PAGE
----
One element I’ve recently considered regarding countries with large populations of book readers is price. Of course there are dozens of intertwined conditions to account for populations who read and value books, but price is a strong consideration.

    While imported books here are stupidly expensive — almost double the “home” price … my $22 Possessed is almost $40 here — local books are rather cheap and bookstores get government subsidies to help keep (local) books cheap. Buying a book here does not mean you don’t eat that day.

    Another place in my experience that helps confirm this is Slovakia. When I lived there, books were prolific, everybody seemed to be reading one, and they were cheap.

    For this reason, although not solely, I requested that my last novel, The Common Bond, come out in trade paper and not hardbound. That lowered the price from $25 (its hardbound price) to $15. People seldom take chances on an unknown book for $25, but might be more inclined to give it a shot at $15.

    The downside of that choice is that, dumbly, most reviewing outlets only review hardbound books, so that novel got about half the national reviews that Possessed, in hardbound, got.

    It’s tomorrow now, Rose.

  4. i haven’t lived long enough to tell a younger person not to become a writer, though i’ve warned quite a few of my younger friends not to become a journalist. then, upon hearing about their failures at interviews for jobs that don’t remotely suit their temperaments (like management trainees, teachers, etc.) i finally tell them to get a journalist/writing job coz it’s not a bad thing for starters.

    the curse of our temperaments!

    i do agree though it’s a transitional time for the ‘new’ generation of writers – when i was growing up in the 80’s and 90’s, i imagined myself – or any other writer – producing fiction of certain substance and favor that appeared in a serious journal. now it’s mostly ‘shattered’ and most of the works that appear have little integrity, but that’s what young writers need to produce if they want to be a part of the scene.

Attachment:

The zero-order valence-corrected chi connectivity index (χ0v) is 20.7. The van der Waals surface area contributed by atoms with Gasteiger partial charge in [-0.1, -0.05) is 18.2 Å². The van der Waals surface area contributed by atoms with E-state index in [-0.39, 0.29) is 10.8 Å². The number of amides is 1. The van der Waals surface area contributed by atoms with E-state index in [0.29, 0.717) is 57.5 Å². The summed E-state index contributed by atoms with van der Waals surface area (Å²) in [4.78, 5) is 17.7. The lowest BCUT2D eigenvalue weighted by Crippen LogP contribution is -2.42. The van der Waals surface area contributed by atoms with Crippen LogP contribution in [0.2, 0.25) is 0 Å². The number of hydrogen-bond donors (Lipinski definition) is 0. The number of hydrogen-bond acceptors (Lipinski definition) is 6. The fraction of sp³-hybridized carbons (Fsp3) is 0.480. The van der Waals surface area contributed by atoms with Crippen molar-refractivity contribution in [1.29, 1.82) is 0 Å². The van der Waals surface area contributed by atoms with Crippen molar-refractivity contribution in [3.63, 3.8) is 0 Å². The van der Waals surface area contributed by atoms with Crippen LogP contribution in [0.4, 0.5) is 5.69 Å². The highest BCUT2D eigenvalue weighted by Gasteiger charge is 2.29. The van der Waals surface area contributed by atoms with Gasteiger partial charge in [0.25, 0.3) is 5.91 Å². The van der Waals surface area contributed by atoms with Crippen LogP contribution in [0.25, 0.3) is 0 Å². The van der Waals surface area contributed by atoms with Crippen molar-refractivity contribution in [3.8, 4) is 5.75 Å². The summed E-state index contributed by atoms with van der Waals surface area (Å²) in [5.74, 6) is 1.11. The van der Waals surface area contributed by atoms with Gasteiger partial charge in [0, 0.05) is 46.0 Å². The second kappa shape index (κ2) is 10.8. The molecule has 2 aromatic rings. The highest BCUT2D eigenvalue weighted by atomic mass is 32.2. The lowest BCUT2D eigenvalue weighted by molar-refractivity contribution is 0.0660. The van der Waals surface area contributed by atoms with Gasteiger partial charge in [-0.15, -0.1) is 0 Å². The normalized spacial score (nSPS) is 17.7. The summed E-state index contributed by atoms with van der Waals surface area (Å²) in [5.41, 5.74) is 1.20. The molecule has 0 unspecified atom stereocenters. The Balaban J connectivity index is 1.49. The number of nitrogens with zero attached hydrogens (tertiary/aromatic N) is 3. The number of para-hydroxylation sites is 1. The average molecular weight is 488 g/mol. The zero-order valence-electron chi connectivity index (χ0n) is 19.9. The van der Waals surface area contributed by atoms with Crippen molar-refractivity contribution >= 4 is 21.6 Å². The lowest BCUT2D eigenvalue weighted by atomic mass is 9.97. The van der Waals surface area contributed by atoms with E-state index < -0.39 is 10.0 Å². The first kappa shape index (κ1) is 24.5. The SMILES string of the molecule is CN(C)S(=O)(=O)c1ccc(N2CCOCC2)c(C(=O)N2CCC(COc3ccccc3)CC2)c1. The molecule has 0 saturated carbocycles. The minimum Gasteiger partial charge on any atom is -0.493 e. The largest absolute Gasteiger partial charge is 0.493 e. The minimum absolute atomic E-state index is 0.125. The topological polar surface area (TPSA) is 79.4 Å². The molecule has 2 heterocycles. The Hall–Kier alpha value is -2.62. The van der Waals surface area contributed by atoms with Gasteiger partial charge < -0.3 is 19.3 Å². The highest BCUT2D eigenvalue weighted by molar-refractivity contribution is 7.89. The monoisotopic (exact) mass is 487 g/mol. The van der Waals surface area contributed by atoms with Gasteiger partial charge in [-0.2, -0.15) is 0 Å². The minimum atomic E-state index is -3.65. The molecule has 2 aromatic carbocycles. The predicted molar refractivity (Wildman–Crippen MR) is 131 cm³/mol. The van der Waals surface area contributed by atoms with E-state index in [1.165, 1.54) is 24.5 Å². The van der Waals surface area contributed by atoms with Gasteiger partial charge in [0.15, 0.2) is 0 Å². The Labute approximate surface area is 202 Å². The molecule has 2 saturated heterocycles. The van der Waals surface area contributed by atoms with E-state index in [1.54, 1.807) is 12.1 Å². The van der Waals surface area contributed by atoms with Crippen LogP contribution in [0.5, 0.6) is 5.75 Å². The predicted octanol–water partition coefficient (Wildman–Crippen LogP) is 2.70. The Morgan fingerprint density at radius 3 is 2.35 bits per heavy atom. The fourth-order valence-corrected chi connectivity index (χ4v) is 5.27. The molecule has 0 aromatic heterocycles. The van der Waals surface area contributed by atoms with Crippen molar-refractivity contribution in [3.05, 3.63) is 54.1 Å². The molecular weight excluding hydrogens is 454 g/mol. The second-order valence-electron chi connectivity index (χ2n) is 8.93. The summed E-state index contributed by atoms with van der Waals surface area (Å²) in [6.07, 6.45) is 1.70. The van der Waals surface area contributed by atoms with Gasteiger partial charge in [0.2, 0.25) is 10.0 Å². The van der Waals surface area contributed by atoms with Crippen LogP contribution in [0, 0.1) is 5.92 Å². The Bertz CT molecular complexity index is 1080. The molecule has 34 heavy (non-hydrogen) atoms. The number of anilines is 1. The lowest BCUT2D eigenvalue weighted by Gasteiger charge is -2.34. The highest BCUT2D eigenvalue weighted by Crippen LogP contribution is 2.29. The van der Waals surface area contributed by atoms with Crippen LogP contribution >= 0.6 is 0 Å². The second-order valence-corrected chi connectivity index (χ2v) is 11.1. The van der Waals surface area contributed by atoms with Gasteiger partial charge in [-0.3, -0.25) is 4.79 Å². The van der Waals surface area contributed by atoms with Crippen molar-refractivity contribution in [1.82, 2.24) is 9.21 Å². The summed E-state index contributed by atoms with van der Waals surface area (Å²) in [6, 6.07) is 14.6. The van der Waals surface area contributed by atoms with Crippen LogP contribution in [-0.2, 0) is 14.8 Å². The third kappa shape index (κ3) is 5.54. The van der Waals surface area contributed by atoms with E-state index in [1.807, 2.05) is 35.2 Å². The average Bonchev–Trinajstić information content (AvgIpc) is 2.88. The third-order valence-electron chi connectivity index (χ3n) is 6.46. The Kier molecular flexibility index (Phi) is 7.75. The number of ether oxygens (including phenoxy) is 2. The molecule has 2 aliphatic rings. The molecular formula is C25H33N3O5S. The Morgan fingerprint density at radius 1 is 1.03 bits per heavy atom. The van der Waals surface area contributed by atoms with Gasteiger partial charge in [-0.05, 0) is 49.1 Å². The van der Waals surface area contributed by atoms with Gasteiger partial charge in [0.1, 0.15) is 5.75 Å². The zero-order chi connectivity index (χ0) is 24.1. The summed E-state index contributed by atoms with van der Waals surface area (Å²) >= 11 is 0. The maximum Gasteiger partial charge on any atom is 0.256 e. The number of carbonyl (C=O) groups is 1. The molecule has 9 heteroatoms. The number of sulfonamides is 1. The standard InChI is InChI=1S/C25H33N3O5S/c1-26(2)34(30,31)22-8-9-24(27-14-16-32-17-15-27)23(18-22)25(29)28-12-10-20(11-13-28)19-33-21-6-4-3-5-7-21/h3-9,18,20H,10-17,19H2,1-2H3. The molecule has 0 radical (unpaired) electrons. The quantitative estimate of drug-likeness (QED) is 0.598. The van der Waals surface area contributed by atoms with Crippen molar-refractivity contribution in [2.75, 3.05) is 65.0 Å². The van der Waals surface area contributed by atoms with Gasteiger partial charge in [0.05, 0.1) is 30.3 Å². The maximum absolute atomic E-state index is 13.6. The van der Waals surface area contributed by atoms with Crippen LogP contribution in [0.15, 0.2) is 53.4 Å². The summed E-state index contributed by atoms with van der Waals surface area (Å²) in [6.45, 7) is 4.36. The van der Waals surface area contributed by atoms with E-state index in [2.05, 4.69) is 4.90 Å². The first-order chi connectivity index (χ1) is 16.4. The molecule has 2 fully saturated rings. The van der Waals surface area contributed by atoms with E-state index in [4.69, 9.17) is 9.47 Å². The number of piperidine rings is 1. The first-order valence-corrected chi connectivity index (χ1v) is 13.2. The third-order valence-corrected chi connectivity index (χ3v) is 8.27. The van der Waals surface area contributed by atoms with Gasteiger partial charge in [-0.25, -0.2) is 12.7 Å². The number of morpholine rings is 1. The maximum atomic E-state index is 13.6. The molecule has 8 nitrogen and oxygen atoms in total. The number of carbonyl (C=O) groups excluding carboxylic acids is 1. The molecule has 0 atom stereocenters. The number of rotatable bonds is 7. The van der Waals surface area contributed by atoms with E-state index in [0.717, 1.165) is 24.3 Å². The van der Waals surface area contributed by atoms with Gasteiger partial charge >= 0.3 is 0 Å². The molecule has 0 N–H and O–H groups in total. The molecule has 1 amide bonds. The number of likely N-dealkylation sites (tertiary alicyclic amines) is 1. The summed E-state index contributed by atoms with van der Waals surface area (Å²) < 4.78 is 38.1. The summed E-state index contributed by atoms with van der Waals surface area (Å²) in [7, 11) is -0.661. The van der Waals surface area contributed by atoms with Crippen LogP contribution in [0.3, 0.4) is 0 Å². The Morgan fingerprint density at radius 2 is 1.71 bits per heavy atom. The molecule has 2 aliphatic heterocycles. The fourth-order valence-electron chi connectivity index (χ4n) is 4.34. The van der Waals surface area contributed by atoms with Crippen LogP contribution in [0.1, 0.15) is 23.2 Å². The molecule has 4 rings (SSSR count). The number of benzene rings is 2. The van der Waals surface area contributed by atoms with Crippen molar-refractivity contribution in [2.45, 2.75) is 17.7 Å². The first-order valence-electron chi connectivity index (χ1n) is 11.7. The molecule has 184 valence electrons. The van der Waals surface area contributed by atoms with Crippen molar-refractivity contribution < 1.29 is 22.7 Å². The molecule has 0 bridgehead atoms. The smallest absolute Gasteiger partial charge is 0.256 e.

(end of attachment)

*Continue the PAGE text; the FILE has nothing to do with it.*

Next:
• I have no idea how this will all turn out for writers. I won’t be around long enough to find out, although you probably will — when you are my age, I think “whatever’s coming next” will have arrived. If there is reincarnation, I intended to request to come back as a really cute puppy. If you adopt me, you can tell me how it all worked out.

  5. and…damnit! this photo isn’t me…some confusion with a blog i help maintain for an ‘artist’ friend who does bottleart.

  6. “after the transitional time” .. surely all time is transitional.. we only freeze moments in history and I suppose to an extent storytelling..

    you mention a list of generally accepted great writers, they are great because the write of humanity and human qualities, which I believe are universal and eternal, language might change but some things don’t.

    If someone has a passion, whether it be writing or acting or whatever, that is a wonderful thing, always, and should be nurtured and encouraged as much as possible, if they love what they do their life will almost certainly follow happily.. i think..

    • I wish.

      This is about something less lofty, more mundane and at the same time more profound. Story-telling, and story-tellers, will remain, because there is a universal human need for it. But the medium of stories and the tools of story-tellers are going to change. I just don’t know exactly what they are going to change into.

      I am a big fan of passion.

      Thanks, Gemma.